Planes, Trains, and Automobiles:Instead of a TSA airport search, take the train.
Kyle Whitney is headed home for the holidays next week, but unlike 1.6 million Americans who say they plan to fly, he’s taking the train.
So instead of a one-hour flight to Hartford, Conn., he’ll spend about seven hours on the train.
For millions of Americans the delicate balance between anti-terrorism security needs and personal freedoms seems to have been tipped by new airport security methods to employ revealing full-body scanners and require “enhanced pat-downs” of those who refuse the scan.
Although flying might be a once-a-year affair for many who will head to the airport next week, the roiling controversy over new security procedures implemented last month most likely has caught their attention.
Video of a confrontation between Transportation Security Administration agents and a passenger at a security checkpoint in San Diego went viral on the Internet. And on Tuesday a man who passed through one of the new scanners in Indianapolis International Airport was arrested for punching a TSA agent.
Whitney says that he understands that frustration and that he’s annoyed with those who are “willing to trade off their rights” in the name of security.
“These TSA agents are allowed to do searches that even the FBI and the police can’t do,” Whitney said.
“I’m bothered by the level of pat-downs,” said Sen. George LeMieux (R-Fla.) while Pistole was testifying before the Senate Commerce Committee. “I wouldn’t want my wife to be touched like that. I wouldn’t want to be touched like that myself. What can we do to get the right balance? I think we’ve gone too far afield.”
Pistole responded that “reasonable people can disagree on where the balance should be,” but he insisted that the scanners, which critics have likened to X-ray vision, and very thorough body searches are necessary to catch non-metallic security threats.
“We have discovered dozens and dozens of artfully disguised items that have posed a risk,” said Pistole, a former FBI agent who took the TSA post this year. “The threats are real, the stakes are high and we must prevail. When it comes to the TSA, we are the last line of defense.”
So far, the TSA has installed 385 of the full-body scanners at 68 airports, with plans to increase the number to 500 by year’s end and bring the total to more than 1,000 next year. Passengers who decline to use the full-body scanners are offered an “enhanced pat-down” as an alternative.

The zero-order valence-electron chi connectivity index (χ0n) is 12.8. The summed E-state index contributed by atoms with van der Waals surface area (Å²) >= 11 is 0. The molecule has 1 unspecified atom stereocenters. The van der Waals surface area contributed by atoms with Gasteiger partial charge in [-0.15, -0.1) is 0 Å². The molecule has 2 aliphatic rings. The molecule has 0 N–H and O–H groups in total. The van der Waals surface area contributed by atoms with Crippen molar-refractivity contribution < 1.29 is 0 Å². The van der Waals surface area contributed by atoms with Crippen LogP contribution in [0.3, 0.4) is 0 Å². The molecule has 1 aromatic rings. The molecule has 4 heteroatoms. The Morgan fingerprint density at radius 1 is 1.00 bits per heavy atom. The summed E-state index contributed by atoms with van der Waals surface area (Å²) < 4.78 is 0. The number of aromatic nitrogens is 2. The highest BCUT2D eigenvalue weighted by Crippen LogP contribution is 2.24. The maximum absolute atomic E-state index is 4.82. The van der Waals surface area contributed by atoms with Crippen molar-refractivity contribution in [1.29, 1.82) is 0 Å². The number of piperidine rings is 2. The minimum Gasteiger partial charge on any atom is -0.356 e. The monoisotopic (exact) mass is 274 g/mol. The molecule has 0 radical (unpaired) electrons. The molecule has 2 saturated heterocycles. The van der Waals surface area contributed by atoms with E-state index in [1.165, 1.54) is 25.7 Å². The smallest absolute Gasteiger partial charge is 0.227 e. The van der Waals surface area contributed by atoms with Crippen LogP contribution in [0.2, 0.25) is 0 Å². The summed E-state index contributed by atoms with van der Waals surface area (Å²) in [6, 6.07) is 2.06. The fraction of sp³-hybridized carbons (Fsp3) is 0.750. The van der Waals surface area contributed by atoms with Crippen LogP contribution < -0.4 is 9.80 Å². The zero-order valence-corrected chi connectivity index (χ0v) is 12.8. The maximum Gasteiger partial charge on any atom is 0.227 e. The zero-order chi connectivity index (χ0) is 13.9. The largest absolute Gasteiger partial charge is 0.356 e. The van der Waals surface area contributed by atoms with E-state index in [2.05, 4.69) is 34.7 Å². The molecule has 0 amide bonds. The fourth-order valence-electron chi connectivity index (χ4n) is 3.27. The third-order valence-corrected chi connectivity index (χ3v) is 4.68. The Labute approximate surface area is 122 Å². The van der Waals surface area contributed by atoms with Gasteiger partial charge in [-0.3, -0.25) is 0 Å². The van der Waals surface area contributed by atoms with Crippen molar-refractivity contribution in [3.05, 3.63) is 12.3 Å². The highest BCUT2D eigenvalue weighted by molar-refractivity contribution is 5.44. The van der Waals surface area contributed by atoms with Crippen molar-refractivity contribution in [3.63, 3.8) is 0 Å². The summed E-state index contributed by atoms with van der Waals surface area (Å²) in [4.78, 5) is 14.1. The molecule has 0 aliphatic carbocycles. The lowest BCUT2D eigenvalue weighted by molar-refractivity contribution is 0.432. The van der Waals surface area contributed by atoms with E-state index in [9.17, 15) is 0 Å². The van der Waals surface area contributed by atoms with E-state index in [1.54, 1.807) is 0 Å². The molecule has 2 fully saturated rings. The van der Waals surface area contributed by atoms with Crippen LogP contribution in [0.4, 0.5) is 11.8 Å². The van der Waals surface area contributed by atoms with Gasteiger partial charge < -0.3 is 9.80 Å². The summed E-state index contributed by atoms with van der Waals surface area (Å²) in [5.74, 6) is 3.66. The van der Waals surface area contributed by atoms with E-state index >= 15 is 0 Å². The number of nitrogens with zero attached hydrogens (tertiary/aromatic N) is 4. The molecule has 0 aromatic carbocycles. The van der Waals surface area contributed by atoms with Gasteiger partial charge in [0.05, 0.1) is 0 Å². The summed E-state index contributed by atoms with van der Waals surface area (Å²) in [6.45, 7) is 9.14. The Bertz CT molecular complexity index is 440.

Pistole said children 12 and younger would not be required to go through the process. He said anyone who objects to a public pat-down can be searched in private.
He asked that people who are traveling next week visit the TSA Web site, tsa.gov, to review the guidelines.
Planned air travel is up 3.5 percent this Thanksgiving, with 1.62 million people telling AAA that they plan to fly.
“No one likes being probed and prodded and patted-down, but it is better than being blown to smithereens,” said John B. Townsend II of AAA. “Americans, the flying public, especially those who only fly during the holidays, want and need assurance of security.”
Passenger Civil Rights
Office of Civil Rights and Liberties
TSA’s 43,000 security officers, inspectors, air marshals, managers, and directors are a reflection of this nation’s great diversity. We are a reflection of you, the traveling public. Our goal and our mission is to protect our nation’s transportation systems so that we all can travel safely. Our security officers work to protect over 2 million travelers each and every day.
We are committed to making each traveler’s screening experience as pleasant and smooth as possible. We are also committed to treating each traveler with dignity and respect throughout the screening process.
Despite our commitment to integrity, you may be unhappy with your screening experience. You may feel that you were treated differently or less favorably by a security officer. You may even feel that the treatment you experienced was because of your race, national origin, age, religion, gender, disability, or sexual orientation. If this is how you feel about a screening experience, we want to know about it.
The role of the Office of Civil Rights and Liberties is to review concerns about a screening experience where you believe you were treated differently or discriminated against because of your race, national origin, age, religion, gender, disability, or sexual orientation. We can only attempt to resolve concerns when we know they exist.
Our Civil Rights Policy Statement
We treat all members of the travelers in a manner free from unlawful discrimination, harassment or retaliation. To emphasize our commitment to TSA employees and the traveling public, TSA issued its Civil Rights Policy Statement.
Quite simply, our policy statement assures travelers they will be treated in a fair, lawful and nondiscriminatory manner. It also emphasizes we have no tolerance for harassment in the treatment of the public we serve. Finally, it outlines out how we ensure an environment free of discrimination through program, policy, and operational reviews.